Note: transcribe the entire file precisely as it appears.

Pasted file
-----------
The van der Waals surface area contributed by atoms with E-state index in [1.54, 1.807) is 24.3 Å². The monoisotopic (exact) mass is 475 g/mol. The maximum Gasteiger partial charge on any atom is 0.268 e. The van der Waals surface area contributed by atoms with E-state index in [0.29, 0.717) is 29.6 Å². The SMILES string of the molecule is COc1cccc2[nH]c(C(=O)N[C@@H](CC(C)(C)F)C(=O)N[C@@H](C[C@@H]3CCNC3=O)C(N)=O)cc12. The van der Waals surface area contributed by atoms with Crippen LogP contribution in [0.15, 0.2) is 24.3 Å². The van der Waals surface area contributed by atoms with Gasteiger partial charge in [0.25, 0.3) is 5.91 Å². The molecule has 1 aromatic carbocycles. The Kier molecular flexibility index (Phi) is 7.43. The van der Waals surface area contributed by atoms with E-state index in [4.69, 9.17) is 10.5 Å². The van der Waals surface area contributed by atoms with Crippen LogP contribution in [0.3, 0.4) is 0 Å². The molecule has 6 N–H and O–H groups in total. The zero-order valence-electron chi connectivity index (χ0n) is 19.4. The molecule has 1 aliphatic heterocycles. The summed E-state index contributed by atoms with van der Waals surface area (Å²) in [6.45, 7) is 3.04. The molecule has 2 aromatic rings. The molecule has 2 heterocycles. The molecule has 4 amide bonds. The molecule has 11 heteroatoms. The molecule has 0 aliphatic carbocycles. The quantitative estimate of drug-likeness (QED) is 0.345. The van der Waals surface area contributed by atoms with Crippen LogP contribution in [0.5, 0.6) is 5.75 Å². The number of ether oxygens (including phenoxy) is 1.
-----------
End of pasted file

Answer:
The van der Waals surface area contributed by atoms with E-state index in [1.54, 1.807) is 24.3 Å². The monoisotopic (exact) mass is 475 g/mol. The maximum Gasteiger partial charge on any atom is 0.268 e. The van der Waals surface area contributed by atoms with E-state index in [0.29, 0.717) is 29.6 Å². The SMILES string of the molecule is COc1cccc2[nH]c(C(=O)N[C@@H](CC(C)(C)F)C(=O)N[C@@H](C[C@@H]3CCNC3=O)C(N)=O)cc12. The van der Waals surface area contributed by atoms with Crippen LogP contribution in [0.15, 0.2) is 24.3 Å². The van der Waals surface area contributed by atoms with Gasteiger partial charge in [0.25, 0.3) is 5.91 Å². The molecule has 1 aromatic carbocycles. The Kier molecular flexibility index (Phi) is 7.43. The van der Waals surface area contributed by atoms with E-state index in [4.69, 9.17) is 10.5 Å². The van der Waals surface area contributed by atoms with Crippen LogP contribution in [0.3, 0.4) is 0 Å². The molecule has 6 N–H and O–H groups in total. The zero-order valence-electron chi connectivity index (χ0n) is 19.4. The molecule has 1 aliphatic heterocycles. The summed E-state index contributed by atoms with van der Waals surface area (Å²) in [6.45, 7) is 3.04. The molecule has 2 aromatic rings. The molecule has 2 heterocycles. The molecule has 4 amide bonds. The molecule has 11 heteroatoms. The molecule has 0 aliphatic carbocycles. The quantitative estimate of drug-likeness (QED) is 0.345. The van der Waals surface area contributed by atoms with Crippen LogP contribution in [0.5, 0.6) is 5.75 Å². The number of ether oxygens (including phenoxy) is 1.